–AAPL is “shocked” by high demand for the iPad in the US, so much so that AAPL had to postpone the foreign launch of the product so that it would have enough manufacturing capacity to roll out the 3G version of the device on time in the US.  What was the problem?  Other than DRAM, components are easy to get on short notice at reasonable prices.  And there’s lots of AAPL-quality contract manufacturing capacity available.  But it takes a period of weeks to get everything lined up–and more time to get the finished goods into stores.

It sounds as if AAPL has already ramped expanded production up, so it looks like an unrestricted flow of iPads will be coming from the company for the June quarter.

AAPL responded to questions about possible cannibalization of other AAPL offerings by saying that it’s too soon to tell–which it is (and Macs and iPod Touches are the only areas where you might be able to notice)–but that there’s no evidence of it to date.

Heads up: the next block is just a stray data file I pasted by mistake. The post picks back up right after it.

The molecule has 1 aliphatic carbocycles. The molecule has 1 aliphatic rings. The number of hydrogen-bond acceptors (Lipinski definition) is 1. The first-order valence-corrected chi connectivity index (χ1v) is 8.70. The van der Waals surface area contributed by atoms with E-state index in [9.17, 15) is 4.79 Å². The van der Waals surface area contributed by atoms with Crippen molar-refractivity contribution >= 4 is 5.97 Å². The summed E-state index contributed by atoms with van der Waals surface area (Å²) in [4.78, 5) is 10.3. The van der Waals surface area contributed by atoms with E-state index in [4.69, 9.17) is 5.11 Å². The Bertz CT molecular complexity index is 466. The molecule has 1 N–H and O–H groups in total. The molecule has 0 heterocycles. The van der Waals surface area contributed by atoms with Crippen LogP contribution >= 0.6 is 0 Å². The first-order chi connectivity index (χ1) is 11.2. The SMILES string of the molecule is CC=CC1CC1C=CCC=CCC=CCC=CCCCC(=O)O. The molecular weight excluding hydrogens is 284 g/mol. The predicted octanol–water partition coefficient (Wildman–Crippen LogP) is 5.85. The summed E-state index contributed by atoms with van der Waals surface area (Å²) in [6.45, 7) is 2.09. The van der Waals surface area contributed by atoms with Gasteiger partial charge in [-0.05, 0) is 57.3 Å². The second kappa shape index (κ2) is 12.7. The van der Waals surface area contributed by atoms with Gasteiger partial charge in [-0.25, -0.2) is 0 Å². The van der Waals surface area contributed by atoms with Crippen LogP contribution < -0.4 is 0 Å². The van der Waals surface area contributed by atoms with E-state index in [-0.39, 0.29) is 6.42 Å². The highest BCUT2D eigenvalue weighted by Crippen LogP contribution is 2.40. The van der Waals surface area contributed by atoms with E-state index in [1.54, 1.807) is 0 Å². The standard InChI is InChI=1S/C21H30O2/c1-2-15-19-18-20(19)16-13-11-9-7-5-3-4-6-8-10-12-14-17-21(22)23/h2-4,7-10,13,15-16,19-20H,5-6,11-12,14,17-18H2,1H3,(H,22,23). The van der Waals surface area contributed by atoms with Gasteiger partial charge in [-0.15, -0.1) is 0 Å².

what I thought was interesting

the geographical breakdown of operating income (in $millions)

US          $1674       up 20% year on year

Europe     $1661         up 102%

Asia-Pacific   $892     up 320%

Japan      $441       up 80%

Only about a third of operating profits, not counting retailing income from the Apple stores, are coming from the US.

AAPL said on the conference call that first-half revenues from “greater China,” that is, the mainland + Taiwan + Hong Kong were up 9x year on year, at $1.3 billion.  This is presumably the introduction of the iPhone there.

the iPhone

If we figure that AAPL gets $600 for each iPhone it sells to a carrier, that amounts to $5.25 billion in sales for the quarter, or close to 40% of the company total.  That number understated the importance of the iPhone to AAPL, because it doesn’t include the share of revenue from carriers that AAPL also gets.